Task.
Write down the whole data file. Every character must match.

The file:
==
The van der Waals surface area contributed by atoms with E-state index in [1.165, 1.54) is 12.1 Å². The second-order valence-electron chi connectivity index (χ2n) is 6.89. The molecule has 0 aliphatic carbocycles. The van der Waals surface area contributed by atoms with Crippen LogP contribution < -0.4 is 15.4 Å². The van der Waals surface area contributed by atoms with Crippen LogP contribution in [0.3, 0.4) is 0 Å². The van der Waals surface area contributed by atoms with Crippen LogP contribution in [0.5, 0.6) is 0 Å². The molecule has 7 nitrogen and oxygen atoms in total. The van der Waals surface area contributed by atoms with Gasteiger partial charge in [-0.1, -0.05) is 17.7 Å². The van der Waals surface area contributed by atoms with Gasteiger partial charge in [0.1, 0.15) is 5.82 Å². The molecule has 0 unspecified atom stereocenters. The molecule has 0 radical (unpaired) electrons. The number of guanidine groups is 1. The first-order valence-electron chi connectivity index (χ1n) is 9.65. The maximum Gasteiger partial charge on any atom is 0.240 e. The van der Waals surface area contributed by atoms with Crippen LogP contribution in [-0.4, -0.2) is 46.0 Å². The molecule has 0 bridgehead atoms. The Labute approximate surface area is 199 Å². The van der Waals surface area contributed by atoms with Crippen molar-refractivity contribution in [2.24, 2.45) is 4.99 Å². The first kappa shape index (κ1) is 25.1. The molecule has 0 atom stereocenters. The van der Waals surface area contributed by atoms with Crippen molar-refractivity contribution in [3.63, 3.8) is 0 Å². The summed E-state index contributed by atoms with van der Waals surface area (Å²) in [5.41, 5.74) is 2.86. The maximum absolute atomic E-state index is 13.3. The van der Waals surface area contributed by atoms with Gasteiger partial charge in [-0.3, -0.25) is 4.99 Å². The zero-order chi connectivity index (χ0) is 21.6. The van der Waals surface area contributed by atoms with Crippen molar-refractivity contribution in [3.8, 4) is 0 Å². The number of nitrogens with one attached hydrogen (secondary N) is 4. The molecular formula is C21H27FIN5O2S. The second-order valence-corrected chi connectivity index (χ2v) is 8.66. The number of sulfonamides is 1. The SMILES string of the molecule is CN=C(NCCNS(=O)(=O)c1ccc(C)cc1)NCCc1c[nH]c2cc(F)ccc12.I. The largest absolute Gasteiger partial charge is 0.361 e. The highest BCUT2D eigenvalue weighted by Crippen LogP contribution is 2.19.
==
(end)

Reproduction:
The van der Waals surface area contributed by atoms with E-state index in [1.165, 1.54) is 12.1 Å². The second-order valence-electron chi connectivity index (χ2n) is 6.89. The molecule has 0 aliphatic carbocycles. The van der Waals surface area contributed by atoms with Crippen LogP contribution < -0.4 is 15.4 Å². The van der Waals surface area contributed by atoms with Crippen LogP contribution in [0.3, 0.4) is 0 Å². The van der Waals surface area contributed by atoms with Crippen LogP contribution in [0.5, 0.6) is 0 Å². The molecule has 7 nitrogen and oxygen atoms in total. The van der Waals surface area contributed by atoms with Gasteiger partial charge in [-0.1, -0.05) is 17.7 Å². The van der Waals surface area contributed by atoms with Gasteiger partial charge in [0.1, 0.15) is 5.82 Å². The molecule has 0 unspecified atom stereocenters. The molecule has 0 radical (unpaired) electrons. The number of guanidine groups is 1. The first-order valence-electron chi connectivity index (χ1n) is 9.65. The maximum Gasteiger partial charge on any atom is 0.240 e. The van der Waals surface area contributed by atoms with Crippen LogP contribution in [-0.4, -0.2) is 46.0 Å². The molecule has 0 bridgehead atoms. The Labute approximate surface area is 199 Å². The van der Waals surface area contributed by atoms with Crippen molar-refractivity contribution in [2.24, 2.45) is 4.99 Å². The first kappa shape index (κ1) is 25.1. The molecule has 0 atom stereocenters. The van der Waals surface area contributed by atoms with Crippen molar-refractivity contribution in [3.63, 3.8) is 0 Å². The summed E-state index contributed by atoms with van der Waals surface area (Å²) in [5.41, 5.74) is 2.86. The maximum absolute atomic E-state index is 13.3. The van der Waals surface area contributed by atoms with Gasteiger partial charge in [-0.3, -0.25) is 4.99 Å². The zero-order chi connectivity index (χ0) is 21.6. The van der Waals surface area contributed by atoms with Crippen molar-refractivity contribution in [3.8, 4) is 0 Å². The number of nitrogens with one attached hydrogen (secondary N) is 4. The molecular formula is C21H27FIN5O2S. The second-order valence-corrected chi connectivity index (χ2v) is 8.66. The number of sulfonamides is 1. The SMILES string of the molecule is CN=C(NCCNS(=O)(=O)c1ccc(C)cc1)NCCc1c[nH]c2cc(F)ccc12.I. The largest absolute Gasteiger partial charge is 0.361 e. The highest BCUT2D eigenvalue weighted by Crippen LogP contribution is 2.19.